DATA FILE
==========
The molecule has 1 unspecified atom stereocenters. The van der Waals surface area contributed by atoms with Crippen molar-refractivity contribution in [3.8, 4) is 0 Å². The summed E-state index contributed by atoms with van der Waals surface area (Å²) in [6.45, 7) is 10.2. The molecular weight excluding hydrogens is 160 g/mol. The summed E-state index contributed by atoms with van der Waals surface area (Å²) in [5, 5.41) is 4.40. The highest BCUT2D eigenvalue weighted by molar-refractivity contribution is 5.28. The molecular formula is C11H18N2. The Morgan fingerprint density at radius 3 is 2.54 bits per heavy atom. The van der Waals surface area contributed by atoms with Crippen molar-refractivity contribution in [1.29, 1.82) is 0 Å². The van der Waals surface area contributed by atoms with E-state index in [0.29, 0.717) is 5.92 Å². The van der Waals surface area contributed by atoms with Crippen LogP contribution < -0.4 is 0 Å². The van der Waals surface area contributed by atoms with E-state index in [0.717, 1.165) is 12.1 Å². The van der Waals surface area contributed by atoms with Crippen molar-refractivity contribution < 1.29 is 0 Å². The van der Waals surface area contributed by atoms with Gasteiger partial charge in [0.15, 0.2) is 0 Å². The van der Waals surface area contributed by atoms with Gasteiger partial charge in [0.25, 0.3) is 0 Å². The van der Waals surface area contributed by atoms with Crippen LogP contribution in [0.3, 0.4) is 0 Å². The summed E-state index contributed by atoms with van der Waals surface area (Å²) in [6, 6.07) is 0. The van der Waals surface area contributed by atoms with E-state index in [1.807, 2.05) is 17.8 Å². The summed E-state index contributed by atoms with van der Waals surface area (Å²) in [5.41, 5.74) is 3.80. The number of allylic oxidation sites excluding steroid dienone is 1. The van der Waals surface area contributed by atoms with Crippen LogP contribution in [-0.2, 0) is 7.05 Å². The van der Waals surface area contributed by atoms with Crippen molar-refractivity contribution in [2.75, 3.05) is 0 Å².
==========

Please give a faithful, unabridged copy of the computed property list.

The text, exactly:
The molecule has 1 unspecified atom stereocenters. The van der Waals surface area contributed by atoms with Crippen molar-refractivity contribution in [3.8, 4) is 0 Å². The summed E-state index contributed by atoms with van der Waals surface area (Å²) in [6.45, 7) is 10.2. The molecular weight excluding hydrogens is 160 g/mol. The summed E-state index contributed by atoms with van der Waals surface area (Å²) in [5, 5.41) is 4.40. The highest BCUT2D eigenvalue weighted by molar-refractivity contribution is 5.28. The molecular formula is C11H18N2. The Morgan fingerprint density at radius 3 is 2.54 bits per heavy atom. The van der Waals surface area contributed by atoms with Crippen molar-refractivity contribution in [1.29, 1.82) is 0 Å². The van der Waals surface area contributed by atoms with E-state index in [0.29, 0.717) is 5.92 Å². The van der Waals surface area contributed by atoms with Crippen LogP contribution < -0.4 is 0 Å². The van der Waals surface area contributed by atoms with E-state index in [0.717, 1.165) is 12.1 Å². The van der Waals surface area contributed by atoms with Crippen molar-refractivity contribution < 1.29 is 0 Å². The van der Waals surface area contributed by atoms with Gasteiger partial charge in [0.15, 0.2) is 0 Å². The van der Waals surface area contributed by atoms with Gasteiger partial charge in [0.25, 0.3) is 0 Å². The van der Waals surface area contributed by atoms with Crippen LogP contribution in [0.3, 0.4) is 0 Å². The summed E-state index contributed by atoms with van der Waals surface area (Å²) in [6, 6.07) is 0. The van der Waals surface area contributed by atoms with E-state index in [1.807, 2.05) is 17.8 Å². The summed E-state index contributed by atoms with van der Waals surface area (Å²) in [5.41, 5.74) is 3.80. The number of allylic oxidation sites excluding steroid dienone is 1. The van der Waals surface area contributed by atoms with Crippen LogP contribution in [-0.2, 0) is 7.05 Å². The van der Waals surface area contributed by atoms with Crippen molar-refractivity contribution in [2.75, 3.05) is 0 Å².